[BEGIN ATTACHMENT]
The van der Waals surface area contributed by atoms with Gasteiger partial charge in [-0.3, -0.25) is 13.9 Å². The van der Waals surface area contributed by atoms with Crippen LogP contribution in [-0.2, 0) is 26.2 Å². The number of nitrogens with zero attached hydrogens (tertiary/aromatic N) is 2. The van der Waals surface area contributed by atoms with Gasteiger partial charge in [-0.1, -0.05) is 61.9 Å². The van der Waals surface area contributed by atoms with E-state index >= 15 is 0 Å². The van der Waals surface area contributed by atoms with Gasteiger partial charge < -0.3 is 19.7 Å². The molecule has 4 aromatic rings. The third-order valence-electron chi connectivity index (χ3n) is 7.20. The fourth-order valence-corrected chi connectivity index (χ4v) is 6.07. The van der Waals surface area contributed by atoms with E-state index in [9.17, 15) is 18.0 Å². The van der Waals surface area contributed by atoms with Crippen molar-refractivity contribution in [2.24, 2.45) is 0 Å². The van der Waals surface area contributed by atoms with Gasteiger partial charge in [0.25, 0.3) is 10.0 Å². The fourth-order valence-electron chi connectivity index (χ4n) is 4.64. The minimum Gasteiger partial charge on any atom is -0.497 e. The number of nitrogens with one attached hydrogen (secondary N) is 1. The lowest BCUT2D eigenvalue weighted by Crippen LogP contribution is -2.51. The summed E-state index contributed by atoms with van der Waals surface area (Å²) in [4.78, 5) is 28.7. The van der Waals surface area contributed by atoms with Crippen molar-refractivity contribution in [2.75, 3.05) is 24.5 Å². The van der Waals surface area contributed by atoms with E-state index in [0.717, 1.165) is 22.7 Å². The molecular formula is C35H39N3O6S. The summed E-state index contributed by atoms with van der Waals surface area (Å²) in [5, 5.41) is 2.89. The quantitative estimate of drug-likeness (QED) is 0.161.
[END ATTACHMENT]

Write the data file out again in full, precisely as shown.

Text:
The van der Waals surface area contributed by atoms with Gasteiger partial charge in [-0.3, -0.25) is 13.9 Å². The van der Waals surface area contributed by atoms with Crippen LogP contribution in [-0.2, 0) is 26.2 Å². The number of nitrogens with zero attached hydrogens (tertiary/aromatic N) is 2. The van der Waals surface area contributed by atoms with Gasteiger partial charge in [-0.1, -0.05) is 61.9 Å². The van der Waals surface area contributed by atoms with E-state index >= 15 is 0 Å². The van der Waals surface area contributed by atoms with Gasteiger partial charge < -0.3 is 19.7 Å². The molecule has 4 aromatic rings. The third-order valence-electron chi connectivity index (χ3n) is 7.20. The fourth-order valence-corrected chi connectivity index (χ4v) is 6.07. The van der Waals surface area contributed by atoms with E-state index in [9.17, 15) is 18.0 Å². The van der Waals surface area contributed by atoms with Crippen molar-refractivity contribution in [2.24, 2.45) is 0 Å². The van der Waals surface area contributed by atoms with Gasteiger partial charge in [0.25, 0.3) is 10.0 Å². The fourth-order valence-electron chi connectivity index (χ4n) is 4.64. The minimum Gasteiger partial charge on any atom is -0.497 e. The number of nitrogens with one attached hydrogen (secondary N) is 1. The lowest BCUT2D eigenvalue weighted by Crippen LogP contribution is -2.51. The summed E-state index contributed by atoms with van der Waals surface area (Å²) in [4.78, 5) is 28.7. The van der Waals surface area contributed by atoms with Crippen molar-refractivity contribution in [2.75, 3.05) is 24.5 Å². The van der Waals surface area contributed by atoms with E-state index in [0.717, 1.165) is 22.7 Å². The molecular formula is C35H39N3O6S. The summed E-state index contributed by atoms with van der Waals surface area (Å²) in [5, 5.41) is 2.89. The quantitative estimate of drug-likeness (QED) is 0.161.